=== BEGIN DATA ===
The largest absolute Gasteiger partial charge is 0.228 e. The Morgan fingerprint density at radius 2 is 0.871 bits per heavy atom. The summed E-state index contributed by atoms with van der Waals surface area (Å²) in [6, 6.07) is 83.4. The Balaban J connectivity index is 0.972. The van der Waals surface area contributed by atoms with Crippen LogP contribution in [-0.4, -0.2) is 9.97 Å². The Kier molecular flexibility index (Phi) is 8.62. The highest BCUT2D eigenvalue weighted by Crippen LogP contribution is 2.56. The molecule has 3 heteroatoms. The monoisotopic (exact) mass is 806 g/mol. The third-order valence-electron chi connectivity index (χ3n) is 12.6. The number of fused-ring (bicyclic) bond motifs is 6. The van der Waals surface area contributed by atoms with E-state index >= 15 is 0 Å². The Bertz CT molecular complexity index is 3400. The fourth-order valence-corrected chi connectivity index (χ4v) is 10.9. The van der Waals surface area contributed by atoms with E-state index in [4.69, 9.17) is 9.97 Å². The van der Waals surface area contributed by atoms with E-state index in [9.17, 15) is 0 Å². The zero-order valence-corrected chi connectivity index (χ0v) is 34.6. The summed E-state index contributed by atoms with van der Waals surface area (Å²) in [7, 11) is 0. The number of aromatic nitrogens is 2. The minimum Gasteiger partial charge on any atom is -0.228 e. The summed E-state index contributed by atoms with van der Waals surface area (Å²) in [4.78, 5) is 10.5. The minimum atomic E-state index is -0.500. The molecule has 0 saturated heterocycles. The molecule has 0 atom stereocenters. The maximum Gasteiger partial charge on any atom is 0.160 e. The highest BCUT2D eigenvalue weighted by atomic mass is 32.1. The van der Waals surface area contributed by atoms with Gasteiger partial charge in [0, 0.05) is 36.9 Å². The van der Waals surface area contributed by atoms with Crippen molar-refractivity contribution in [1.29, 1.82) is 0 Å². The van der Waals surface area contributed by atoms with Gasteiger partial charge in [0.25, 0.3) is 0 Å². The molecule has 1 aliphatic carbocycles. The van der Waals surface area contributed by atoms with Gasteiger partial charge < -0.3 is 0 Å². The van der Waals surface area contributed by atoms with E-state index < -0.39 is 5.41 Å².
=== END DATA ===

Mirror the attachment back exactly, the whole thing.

The largest absolute Gasteiger partial charge is 0.228 e. The Morgan fingerprint density at radius 2 is 0.871 bits per heavy atom. The summed E-state index contributed by atoms with van der Waals surface area (Å²) in [6, 6.07) is 83.4. The Balaban J connectivity index is 0.972. The van der Waals surface area contributed by atoms with Crippen LogP contribution in [-0.4, -0.2) is 9.97 Å². The Kier molecular flexibility index (Phi) is 8.62. The highest BCUT2D eigenvalue weighted by Crippen LogP contribution is 2.56. The molecule has 3 heteroatoms. The monoisotopic (exact) mass is 806 g/mol. The third-order valence-electron chi connectivity index (χ3n) is 12.6. The number of fused-ring (bicyclic) bond motifs is 6. The van der Waals surface area contributed by atoms with E-state index >= 15 is 0 Å². The Bertz CT molecular complexity index is 3400. The fourth-order valence-corrected chi connectivity index (χ4v) is 10.9. The van der Waals surface area contributed by atoms with E-state index in [4.69, 9.17) is 9.97 Å². The van der Waals surface area contributed by atoms with E-state index in [9.17, 15) is 0 Å². The zero-order valence-corrected chi connectivity index (χ0v) is 34.6. The summed E-state index contributed by atoms with van der Waals surface area (Å²) in [7, 11) is 0. The number of aromatic nitrogens is 2. The minimum Gasteiger partial charge on any atom is -0.228 e. The summed E-state index contributed by atoms with van der Waals surface area (Å²) in [4.78, 5) is 10.5. The minimum atomic E-state index is -0.500. The molecule has 0 saturated heterocycles. The molecule has 0 atom stereocenters. The maximum Gasteiger partial charge on any atom is 0.160 e. The highest BCUT2D eigenvalue weighted by atomic mass is 32.1. The van der Waals surface area contributed by atoms with Gasteiger partial charge in [0, 0.05) is 36.9 Å². The van der Waals surface area contributed by atoms with Crippen molar-refractivity contribution in [1.29, 1.82) is 0 Å². The van der Waals surface area contributed by atoms with Gasteiger partial charge in [0.25, 0.3) is 0 Å². The molecule has 1 aliphatic carbocycles. The van der Waals surface area contributed by atoms with Gasteiger partial charge < -0.3 is 0 Å². The van der Waals surface area contributed by atoms with E-state index < -0.39 is 5.41 Å².